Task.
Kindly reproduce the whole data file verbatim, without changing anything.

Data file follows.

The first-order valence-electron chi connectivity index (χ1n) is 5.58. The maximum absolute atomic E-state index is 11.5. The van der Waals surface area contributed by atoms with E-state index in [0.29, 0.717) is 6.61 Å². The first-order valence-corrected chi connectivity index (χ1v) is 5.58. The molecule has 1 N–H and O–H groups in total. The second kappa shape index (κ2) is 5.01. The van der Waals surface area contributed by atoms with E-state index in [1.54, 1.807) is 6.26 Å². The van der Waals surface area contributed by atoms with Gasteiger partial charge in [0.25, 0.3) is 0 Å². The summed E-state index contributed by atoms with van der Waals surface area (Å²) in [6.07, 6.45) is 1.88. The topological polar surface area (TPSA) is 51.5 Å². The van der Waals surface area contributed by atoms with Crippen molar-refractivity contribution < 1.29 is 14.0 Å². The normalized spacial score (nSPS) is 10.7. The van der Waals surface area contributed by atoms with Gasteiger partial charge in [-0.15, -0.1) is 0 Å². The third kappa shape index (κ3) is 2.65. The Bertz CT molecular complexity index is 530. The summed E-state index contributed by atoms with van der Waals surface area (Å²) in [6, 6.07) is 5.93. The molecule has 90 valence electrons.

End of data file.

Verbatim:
The first-order valence-electron chi connectivity index (χ1n) is 5.58. The maximum absolute atomic E-state index is 11.5. The van der Waals surface area contributed by atoms with E-state index in [0.29, 0.717) is 6.61 Å². The first-order valence-corrected chi connectivity index (χ1v) is 5.58. The molecule has 1 N–H and O–H groups in total. The second kappa shape index (κ2) is 5.01. The van der Waals surface area contributed by atoms with E-state index in [1.54, 1.807) is 6.26 Å². The van der Waals surface area contributed by atoms with Gasteiger partial charge in [0.25, 0.3) is 0 Å². The summed E-state index contributed by atoms with van der Waals surface area (Å²) in [6.07, 6.45) is 1.88. The topological polar surface area (TPSA) is 51.5 Å². The van der Waals surface area contributed by atoms with Crippen molar-refractivity contribution < 1.29 is 14.0 Å². The normalized spacial score (nSPS) is 10.7. The van der Waals surface area contributed by atoms with Gasteiger partial charge in [-0.15, -0.1) is 0 Å². The third kappa shape index (κ3) is 2.65. The Bertz CT molecular complexity index is 530. The summed E-state index contributed by atoms with van der Waals surface area (Å²) in [6, 6.07) is 5.93. The molecule has 90 valence electrons.